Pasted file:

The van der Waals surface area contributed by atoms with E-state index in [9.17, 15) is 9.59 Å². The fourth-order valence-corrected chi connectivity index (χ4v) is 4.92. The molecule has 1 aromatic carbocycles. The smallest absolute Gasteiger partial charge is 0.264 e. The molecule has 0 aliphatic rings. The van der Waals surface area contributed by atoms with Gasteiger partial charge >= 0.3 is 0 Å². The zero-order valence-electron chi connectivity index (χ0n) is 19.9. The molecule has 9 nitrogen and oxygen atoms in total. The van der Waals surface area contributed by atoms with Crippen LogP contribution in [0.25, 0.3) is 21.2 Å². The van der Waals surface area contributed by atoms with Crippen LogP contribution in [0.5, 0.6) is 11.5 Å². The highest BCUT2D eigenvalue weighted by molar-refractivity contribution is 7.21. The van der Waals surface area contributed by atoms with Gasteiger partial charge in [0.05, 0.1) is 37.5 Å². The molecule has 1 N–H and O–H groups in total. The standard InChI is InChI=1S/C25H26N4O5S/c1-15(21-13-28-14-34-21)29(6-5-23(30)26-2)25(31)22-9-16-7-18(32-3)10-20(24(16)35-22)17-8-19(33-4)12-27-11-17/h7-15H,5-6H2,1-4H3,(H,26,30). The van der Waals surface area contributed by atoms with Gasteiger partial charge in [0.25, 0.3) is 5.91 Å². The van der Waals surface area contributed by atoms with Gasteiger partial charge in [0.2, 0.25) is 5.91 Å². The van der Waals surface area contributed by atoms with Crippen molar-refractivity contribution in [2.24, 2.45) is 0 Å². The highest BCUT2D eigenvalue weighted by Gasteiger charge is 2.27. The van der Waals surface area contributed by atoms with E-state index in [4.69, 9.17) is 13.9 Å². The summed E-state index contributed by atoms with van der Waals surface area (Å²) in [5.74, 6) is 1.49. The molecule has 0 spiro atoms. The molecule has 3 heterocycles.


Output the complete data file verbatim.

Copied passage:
The van der Waals surface area contributed by atoms with E-state index in [9.17, 15) is 9.59 Å². The fourth-order valence-corrected chi connectivity index (χ4v) is 4.92. The molecule has 1 aromatic carbocycles. The smallest absolute Gasteiger partial charge is 0.264 e. The molecule has 0 aliphatic rings. The van der Waals surface area contributed by atoms with Gasteiger partial charge >= 0.3 is 0 Å². The zero-order valence-electron chi connectivity index (χ0n) is 19.9. The molecule has 9 nitrogen and oxygen atoms in total. The van der Waals surface area contributed by atoms with Crippen LogP contribution in [0.25, 0.3) is 21.2 Å². The van der Waals surface area contributed by atoms with Crippen LogP contribution in [0.5, 0.6) is 11.5 Å². The highest BCUT2D eigenvalue weighted by molar-refractivity contribution is 7.21. The van der Waals surface area contributed by atoms with Gasteiger partial charge in [0.05, 0.1) is 37.5 Å². The molecule has 1 N–H and O–H groups in total. The standard InChI is InChI=1S/C25H26N4O5S/c1-15(21-13-28-14-34-21)29(6-5-23(30)26-2)25(31)22-9-16-7-18(32-3)10-20(24(16)35-22)17-8-19(33-4)12-27-11-17/h7-15H,5-6H2,1-4H3,(H,26,30). The van der Waals surface area contributed by atoms with Gasteiger partial charge in [0.25, 0.3) is 5.91 Å². The van der Waals surface area contributed by atoms with Gasteiger partial charge in [0.2, 0.25) is 5.91 Å². The van der Waals surface area contributed by atoms with Crippen molar-refractivity contribution in [2.24, 2.45) is 0 Å². The highest BCUT2D eigenvalue weighted by Gasteiger charge is 2.27. The van der Waals surface area contributed by atoms with E-state index in [4.69, 9.17) is 13.9 Å². The summed E-state index contributed by atoms with van der Waals surface area (Å²) in [5.74, 6) is 1.49. The molecule has 0 spiro atoms. The molecule has 3 heterocycles.